New York University Professor Viral Acharya Appointed RBI Deputy Governor

Acharya has been a vocal supporter of a ‘bad bank solution’ to clean up the banking sector

Viral Acharya, CV Starr Professor Of Economics, NYU Stern School Of Business. (Image: BloombergQuint)
Viral Acharya, CV Starr Professor Of Economics, NYU Stern School Of Business. (Image: BloombergQuint)

Viral Acharya, professor of economics at the New York University’s Stern School of Business, has been appointed deputy governor at the Reserve Bank of India. This position fell vacant after Urjit Patel became the governor in September this year.

The decision was announced by the government following a cabinet meeting on Wednesday morning.

As deputy governor, Acharya will look after the Monetary Policy and Research cluster, the RBI said in a statement.

“I am honored to be given the chance to join the Reserve Bank of India as deputy governor and I look forward to the opportunity. Beyond that it is premature to say anything,” Acharya said to BloombergQuint when contacted over the phone.

Acharya has significant experience in global finance, specifically in theoretical risk assessment of the financial sector. In 2015, Acharya co-authored a research paper that analysed “the precarious condition of public sector banks” in India. The paper found that “the onus of remedying this situation through radical reform lies primarily with the government.”

In conclusion the paper recommended a few fixes, mentioned here in brief:

  • Recapitalisation, maybe via deep-discount rights issues
  • Professionalise the process of board appointments
  • Wean them off their funding advantage from government guarantees
  • Privatise public sector banks or reallocate their assets

This paper, published in June last year, said that the shrinkage of public sector banks will have a “dampening effect on economic growth” and the cost of “inadequate reform” of the public sector banks will be “steep”.

The paper recommended that public sector banks be privatised in the long term.

Finally, over the long run, some of the public sector banks can be privatized or their assets reallocated. Some of them could be acquired by the relatively well-capitalized private sector firms; the ones with worst asset quality could be wound down; and, greater entry of smaller and newer banks can be enabled to yet maintain healthy levels of competition.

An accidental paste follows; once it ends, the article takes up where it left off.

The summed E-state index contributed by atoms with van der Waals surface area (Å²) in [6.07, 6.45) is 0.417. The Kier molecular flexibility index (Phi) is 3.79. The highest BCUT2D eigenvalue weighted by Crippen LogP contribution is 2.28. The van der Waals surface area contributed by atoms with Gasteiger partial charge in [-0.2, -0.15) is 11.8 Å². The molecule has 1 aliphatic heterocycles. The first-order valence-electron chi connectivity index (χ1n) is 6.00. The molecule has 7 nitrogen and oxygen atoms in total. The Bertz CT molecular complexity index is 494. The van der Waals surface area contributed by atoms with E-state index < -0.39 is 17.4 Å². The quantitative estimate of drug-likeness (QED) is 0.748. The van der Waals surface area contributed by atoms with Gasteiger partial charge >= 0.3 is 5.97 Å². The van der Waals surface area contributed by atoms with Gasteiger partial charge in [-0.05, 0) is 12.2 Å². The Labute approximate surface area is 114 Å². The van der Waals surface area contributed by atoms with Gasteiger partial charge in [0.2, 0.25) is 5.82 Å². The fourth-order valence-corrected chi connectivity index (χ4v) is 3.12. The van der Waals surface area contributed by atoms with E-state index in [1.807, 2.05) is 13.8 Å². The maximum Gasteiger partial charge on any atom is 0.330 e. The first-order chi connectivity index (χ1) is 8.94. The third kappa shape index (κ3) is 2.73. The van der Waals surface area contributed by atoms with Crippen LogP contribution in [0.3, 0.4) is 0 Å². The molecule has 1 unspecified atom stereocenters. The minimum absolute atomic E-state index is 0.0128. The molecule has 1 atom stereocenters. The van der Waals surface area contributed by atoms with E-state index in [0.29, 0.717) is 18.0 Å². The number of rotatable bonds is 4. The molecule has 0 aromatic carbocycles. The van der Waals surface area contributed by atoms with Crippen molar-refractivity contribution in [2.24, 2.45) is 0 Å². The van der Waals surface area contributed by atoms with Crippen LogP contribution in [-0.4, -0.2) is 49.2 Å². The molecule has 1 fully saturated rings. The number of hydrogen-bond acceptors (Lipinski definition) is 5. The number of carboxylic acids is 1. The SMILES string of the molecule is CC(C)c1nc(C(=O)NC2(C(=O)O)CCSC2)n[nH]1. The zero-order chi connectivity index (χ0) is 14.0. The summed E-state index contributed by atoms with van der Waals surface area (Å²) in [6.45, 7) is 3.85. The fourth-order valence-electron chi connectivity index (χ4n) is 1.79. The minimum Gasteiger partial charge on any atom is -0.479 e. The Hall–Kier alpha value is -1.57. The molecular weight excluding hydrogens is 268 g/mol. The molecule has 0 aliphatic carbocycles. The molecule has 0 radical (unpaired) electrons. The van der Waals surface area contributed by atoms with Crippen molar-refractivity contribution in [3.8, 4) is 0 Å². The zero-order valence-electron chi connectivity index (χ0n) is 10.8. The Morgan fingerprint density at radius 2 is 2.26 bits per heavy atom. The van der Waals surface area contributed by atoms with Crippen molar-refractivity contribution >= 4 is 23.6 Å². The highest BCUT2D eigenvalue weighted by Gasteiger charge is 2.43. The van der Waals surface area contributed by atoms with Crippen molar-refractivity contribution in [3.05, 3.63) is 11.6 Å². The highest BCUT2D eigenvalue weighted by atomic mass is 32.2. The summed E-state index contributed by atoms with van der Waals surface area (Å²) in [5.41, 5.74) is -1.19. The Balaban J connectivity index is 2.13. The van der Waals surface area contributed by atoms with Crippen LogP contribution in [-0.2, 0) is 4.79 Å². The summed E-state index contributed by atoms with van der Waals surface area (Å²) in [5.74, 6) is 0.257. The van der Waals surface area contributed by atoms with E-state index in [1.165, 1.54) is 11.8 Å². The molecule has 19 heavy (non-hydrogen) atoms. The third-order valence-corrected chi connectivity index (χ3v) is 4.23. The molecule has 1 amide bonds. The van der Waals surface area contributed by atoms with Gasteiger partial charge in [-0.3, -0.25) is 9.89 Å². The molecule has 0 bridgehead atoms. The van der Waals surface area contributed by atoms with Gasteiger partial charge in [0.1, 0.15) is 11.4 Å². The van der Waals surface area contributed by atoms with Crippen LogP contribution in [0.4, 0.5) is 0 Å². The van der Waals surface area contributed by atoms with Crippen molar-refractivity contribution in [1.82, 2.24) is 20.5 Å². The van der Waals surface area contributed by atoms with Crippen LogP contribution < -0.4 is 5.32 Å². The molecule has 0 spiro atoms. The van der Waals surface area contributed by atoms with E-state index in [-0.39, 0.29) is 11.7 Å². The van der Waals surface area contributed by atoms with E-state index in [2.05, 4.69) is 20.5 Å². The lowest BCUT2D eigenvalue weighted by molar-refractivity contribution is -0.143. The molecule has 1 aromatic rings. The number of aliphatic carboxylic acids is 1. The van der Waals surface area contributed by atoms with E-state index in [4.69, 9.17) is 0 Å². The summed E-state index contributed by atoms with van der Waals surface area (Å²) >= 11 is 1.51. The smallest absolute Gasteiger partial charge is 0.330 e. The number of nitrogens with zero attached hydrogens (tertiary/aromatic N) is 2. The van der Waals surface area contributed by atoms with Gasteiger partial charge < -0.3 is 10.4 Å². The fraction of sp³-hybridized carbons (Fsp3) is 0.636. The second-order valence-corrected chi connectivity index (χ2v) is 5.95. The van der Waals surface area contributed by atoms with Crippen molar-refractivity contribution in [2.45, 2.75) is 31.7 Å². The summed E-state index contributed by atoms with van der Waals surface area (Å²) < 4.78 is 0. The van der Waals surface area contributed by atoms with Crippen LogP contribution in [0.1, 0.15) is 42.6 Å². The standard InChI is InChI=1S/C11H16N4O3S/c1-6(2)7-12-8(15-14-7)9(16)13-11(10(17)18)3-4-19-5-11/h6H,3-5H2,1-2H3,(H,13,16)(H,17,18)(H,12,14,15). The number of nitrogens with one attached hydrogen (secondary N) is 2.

The Relative Health Of Indian Public Sector And Private Sector Banks by Viral Acharya And Krishnamurthy Subramanian 

In an interview to BloombergQuint in October, Acharya advocated a bad bank model for the Indian banking sector.

I am absolutely proposing, either explicitly or implicitly, that we separate the unhealthy parts of the troubled banks from the healthy parts.
Viral Acharya, CV Starr Professor Of Economics, NYU Stern School Of Business

Acharya added that some non-performing public sector banks should find a way to transfer their assets to private banks which have the required capitalisation.

Now, the right creative destruction according to my opinion for this would be that even if we cannot repeal the legal statute that easily, we need to find the minimum level of transfer, of assets, branches, franchise that is possible, from unhealthy parts of the banking sector to the healthy parts of the banking sector.
Viral Acharya, CV Starr Professor Of Economics, NYU Stern School Of Business

The central bank has four deputy governors who are appointed for three year terms. Traditionally, at least three of them have been RBI insiders while the fourth is picked externally.

The division of the portfolios is done internally by the central bank. The key portfolio of monetary policy, which was being handled by Patel, is currently under the watch of R Gandhi. SS Mundra handles the banking supervision department among others. NS Vishwanathan, the third deputy governor handles banking regulation.

Acharya’s entry in the central bank will not be his first brush with the Indian financial sector. He has previously been a member of the Committee of Financial Sector Legislative Reforms Commission and also served on the International Advisory Board of Securities and Exchange Board of India.

Acharya also dabbles in music and song-writing and has about 10 songs to his name, according to his profile page on the NYU-Stern website. The page lists the songs that he has composed and provides a link to their lyrics.

His discography includes songs such as Yadon Ke Silsele – an Ode to Friends, and Kya Yeh Wohi Phir Raat Hai – Passion.

(Source: NYU-Stern website)
(Source: NYU-Stern website)